The returns of recent IPOs have turned in mixed results to date.
In last week's
we looked at the difference in returns between the offering price
and the open price on the first day of trading. Today we'll take a
look at returns to date, plus new companies set to hit the major
exchanges this week.
There is lots to cover so let's get started.
From now on I'll use the 1
day open price to calculate an IPO stock's return. More often than
not, it will be difficult to get shares at or close to the offering
price on the IPO date (the price institutional clients get) - so
you'll end up purchasing shares at the market price.
I want to show you three returns for each stock: (1) the return
since IPO through last Monday (in blue); (2) the return since IPO
date through yesterday (in red); (3) and last week's return (the
difference between the two returns).
For example, as of last Monday
Qlik Technologies (Nasdaq: QLIK)
had a return-to-date of 15.2 percent and as of yesterday's close
had a return of 23.2 percent. So it gained 8 percentage points last
week - not bad for one week. But not all have done as well. Take a
look for yourself.
Tesla Motors (Nasdaq: TSLA)
has leveled out with around a 10 percent gain, whereas
Smart Technologies (Nasdaq:
is falling behind with every passing day - last week alone it lost
has also faltered, and had it not been for a superb gain of 7
percent yesterday, the stock's losses would have been similar to
those for Smart Technologies.
Green Dot (
is essentially flat since going public.
***Three more companies hit the major exchanges last week -
let's see how they've done so far.
Natural gas gatherer
Chesapeake Midstream Partners (
sold 21.3 million shares to the public at $21 a share - at the high
end of its pricing range - raising $446 million in the offering.
The stock closed yesterday at $23.08, 3.7 percent higher than its
first day open price of $22.40 a share.
Web-based investment-services provider
is up 12.3 percent since going public last Thursday. The company
priced shares at $9 a share, after lowering its original price
range from $12 to $14 per share to $9 to $10 per share.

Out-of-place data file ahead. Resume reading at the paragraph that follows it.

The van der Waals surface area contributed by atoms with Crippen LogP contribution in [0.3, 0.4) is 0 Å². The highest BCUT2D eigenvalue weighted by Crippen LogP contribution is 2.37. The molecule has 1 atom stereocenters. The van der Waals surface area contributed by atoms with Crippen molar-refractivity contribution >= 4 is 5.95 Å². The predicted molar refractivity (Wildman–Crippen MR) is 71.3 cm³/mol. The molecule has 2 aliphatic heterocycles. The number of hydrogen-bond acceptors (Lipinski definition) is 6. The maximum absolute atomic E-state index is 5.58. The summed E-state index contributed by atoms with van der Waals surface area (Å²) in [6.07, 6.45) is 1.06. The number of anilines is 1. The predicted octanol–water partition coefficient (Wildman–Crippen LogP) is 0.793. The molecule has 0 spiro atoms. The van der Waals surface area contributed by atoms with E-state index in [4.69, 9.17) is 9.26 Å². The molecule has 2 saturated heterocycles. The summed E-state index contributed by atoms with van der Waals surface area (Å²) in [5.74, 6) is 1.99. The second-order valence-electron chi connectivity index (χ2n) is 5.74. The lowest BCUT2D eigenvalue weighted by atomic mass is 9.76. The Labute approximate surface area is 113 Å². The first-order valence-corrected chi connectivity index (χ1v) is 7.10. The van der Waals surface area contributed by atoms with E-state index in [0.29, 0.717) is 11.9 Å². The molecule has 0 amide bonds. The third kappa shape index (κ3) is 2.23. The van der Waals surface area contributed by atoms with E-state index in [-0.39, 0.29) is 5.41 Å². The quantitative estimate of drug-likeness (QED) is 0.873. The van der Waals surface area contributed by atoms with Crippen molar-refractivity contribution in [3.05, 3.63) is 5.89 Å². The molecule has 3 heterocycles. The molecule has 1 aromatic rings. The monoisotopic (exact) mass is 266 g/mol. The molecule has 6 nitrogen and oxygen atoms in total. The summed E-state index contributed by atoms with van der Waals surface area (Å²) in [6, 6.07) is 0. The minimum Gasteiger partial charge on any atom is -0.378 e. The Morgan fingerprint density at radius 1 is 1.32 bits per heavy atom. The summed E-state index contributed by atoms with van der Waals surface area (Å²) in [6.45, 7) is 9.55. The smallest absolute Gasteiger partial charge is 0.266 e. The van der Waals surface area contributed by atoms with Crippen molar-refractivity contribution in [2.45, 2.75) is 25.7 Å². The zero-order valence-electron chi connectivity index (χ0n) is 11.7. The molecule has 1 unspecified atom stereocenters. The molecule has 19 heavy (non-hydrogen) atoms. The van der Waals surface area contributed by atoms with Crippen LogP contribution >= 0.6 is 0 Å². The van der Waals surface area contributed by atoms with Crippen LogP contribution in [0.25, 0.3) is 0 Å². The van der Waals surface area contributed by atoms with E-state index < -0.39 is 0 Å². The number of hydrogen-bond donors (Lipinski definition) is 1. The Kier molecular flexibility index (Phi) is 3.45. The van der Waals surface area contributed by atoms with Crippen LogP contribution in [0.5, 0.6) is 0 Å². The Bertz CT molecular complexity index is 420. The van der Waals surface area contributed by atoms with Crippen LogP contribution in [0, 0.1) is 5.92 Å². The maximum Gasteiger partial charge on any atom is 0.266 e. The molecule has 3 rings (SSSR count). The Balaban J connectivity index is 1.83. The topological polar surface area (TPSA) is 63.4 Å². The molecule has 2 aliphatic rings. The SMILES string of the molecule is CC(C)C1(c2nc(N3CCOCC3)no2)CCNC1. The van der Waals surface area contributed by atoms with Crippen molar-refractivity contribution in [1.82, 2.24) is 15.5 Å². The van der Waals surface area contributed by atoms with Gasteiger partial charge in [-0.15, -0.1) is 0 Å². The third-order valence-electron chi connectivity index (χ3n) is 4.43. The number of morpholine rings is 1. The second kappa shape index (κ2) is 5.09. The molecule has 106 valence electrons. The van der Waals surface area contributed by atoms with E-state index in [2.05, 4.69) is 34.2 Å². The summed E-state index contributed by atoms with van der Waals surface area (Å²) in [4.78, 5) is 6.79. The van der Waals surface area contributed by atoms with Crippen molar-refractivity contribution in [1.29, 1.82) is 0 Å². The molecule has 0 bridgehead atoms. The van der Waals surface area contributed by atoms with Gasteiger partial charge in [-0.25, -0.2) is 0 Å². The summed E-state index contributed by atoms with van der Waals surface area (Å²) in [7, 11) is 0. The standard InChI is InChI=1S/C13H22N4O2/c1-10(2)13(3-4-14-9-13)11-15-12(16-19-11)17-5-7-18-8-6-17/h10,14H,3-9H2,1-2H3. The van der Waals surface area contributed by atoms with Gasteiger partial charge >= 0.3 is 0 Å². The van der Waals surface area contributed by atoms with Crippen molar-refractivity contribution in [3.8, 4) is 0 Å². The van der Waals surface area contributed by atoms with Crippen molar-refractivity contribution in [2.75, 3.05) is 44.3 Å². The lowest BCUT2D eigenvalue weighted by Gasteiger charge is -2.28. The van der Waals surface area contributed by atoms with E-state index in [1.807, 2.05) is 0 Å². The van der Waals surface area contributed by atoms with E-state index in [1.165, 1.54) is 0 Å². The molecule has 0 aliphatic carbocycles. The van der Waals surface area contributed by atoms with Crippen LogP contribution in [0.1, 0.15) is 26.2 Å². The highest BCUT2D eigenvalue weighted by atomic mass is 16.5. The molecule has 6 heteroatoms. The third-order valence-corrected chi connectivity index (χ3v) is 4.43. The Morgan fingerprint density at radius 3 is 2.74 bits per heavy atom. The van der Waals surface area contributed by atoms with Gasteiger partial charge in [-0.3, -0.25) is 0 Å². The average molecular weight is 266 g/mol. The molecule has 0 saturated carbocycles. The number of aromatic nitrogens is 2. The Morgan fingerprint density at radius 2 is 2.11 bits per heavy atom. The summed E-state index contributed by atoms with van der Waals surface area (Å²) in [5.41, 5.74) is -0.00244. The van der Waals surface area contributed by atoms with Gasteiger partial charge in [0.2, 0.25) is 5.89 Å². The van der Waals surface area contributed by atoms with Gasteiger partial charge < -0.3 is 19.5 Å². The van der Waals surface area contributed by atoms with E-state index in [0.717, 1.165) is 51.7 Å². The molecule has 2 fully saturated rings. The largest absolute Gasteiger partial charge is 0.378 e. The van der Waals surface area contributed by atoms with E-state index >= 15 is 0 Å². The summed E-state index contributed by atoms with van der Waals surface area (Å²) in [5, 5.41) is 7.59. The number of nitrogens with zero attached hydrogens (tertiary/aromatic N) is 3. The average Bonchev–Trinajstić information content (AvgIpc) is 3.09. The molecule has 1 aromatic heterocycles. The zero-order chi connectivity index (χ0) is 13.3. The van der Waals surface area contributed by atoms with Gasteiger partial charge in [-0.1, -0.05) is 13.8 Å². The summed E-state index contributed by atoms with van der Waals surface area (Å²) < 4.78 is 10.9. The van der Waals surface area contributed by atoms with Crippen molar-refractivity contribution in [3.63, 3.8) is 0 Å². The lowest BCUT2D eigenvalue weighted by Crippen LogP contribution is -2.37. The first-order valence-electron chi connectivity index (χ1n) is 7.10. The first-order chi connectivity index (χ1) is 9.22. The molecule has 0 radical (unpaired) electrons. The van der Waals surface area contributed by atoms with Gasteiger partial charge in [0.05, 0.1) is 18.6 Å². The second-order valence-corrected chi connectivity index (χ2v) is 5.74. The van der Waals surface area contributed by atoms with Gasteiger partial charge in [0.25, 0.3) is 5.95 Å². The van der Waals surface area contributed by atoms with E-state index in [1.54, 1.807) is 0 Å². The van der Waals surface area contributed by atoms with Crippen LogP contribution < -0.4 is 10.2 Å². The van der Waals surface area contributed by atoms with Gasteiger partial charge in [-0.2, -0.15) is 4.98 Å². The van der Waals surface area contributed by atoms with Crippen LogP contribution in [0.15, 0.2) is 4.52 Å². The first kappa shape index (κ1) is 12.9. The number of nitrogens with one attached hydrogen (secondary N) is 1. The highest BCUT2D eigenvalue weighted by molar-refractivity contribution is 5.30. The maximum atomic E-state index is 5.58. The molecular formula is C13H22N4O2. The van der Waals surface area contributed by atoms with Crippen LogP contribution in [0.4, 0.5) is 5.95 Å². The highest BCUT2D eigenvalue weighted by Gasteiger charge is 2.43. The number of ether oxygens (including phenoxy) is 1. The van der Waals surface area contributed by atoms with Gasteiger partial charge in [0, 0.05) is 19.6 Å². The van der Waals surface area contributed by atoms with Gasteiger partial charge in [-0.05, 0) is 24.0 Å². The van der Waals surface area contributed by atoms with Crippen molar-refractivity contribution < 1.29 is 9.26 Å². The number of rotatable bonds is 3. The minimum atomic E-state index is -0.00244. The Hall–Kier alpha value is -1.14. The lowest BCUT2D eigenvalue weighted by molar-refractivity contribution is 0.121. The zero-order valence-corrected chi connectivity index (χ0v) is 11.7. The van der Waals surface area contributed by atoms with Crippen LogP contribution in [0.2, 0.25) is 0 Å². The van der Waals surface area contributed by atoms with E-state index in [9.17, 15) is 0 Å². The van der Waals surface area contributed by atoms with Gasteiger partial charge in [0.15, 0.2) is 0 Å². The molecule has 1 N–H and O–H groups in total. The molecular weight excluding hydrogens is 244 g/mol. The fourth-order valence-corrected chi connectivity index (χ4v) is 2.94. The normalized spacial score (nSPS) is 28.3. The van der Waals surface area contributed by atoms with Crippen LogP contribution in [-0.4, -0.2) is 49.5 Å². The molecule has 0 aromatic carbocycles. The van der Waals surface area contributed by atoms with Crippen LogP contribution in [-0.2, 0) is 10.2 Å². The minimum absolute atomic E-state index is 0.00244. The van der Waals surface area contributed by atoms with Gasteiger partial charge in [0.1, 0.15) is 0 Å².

, which specializes in rare-earth metals, also reduced the size of
its offer after underwriters struggled to find enough buyers for
the $15 to $17 a share price range. The company sold 28.13 million
shares at $14 per share, but has dipped to $13.30 as of yesterday's
The chart below shows the returns of these three stocks since
going public (calculated from the open price on first day of
***Two others companies were scheduled to go public last week
but their offerings were postponed.
SurgiVision Inc. (
, a developer of medical equipment and software, postponed the
offering after reducing its size by roughly 40 percent, according
Trius Therapeutics (Nasdaq: TSRX)
slashed its expected price on shares yesterday, after the company
struggled to go public last week. With little interest in the
offering, the company cut down its size to 6 million shares from 10
million shares. The company also reduced the price to $5, after it
originally hoped to raise $12 to $14 a share. Using the middle of
this range, Trius's proceeds from the IPO will decrease 36
There are six other companies expected to go public this week
including pharmaceutical company
Ambow Education Holding (
- a company that provides education and test preparation services
D. Medical (
, which develops and manufactures insulin pumps, is the smallest of
the offerings with expected proceeds around $30 million.
Gordman Stores (Nasdaq: GMAN)
is a low-price fashion retailer that has 68 stores in the Midwest.
The company expects to raise $75 million in the offering, selling
5.4 million shares at a price range of $13 to $15 a share.
IntraLinks Holdings (
specializes in online document management security and has over
4,300 customers. The company expects to raise $165 million by
offering 11 million shares to the public at a price range of $14 to
$16 per share.
Diversified global semiconductor
NXP Semiconductors (
is expected to be the biggest offering this week, with the company
offering 34 million shares at $18 to $21 per share.
***Many of these companies are testing the IPO market as it
continues to improve since last year. By the end of the first two
quarters this year, there were 37 effective IPOs, up significantly
from last year's 10.
Jackie Kelley of professional services firm Ernst & Young
Small Companies found in all industries are gaining confidence
that they can succeed in the capital markets and are ready to
deliver on their promises
But just because more companies are going public does not mean
they're all good investments. Be sure to look into these IPOs
closely, examine the prospectus, and decide if they're right for
I'll continue to update you to current developments in the IPO
market in next week's IPO Update.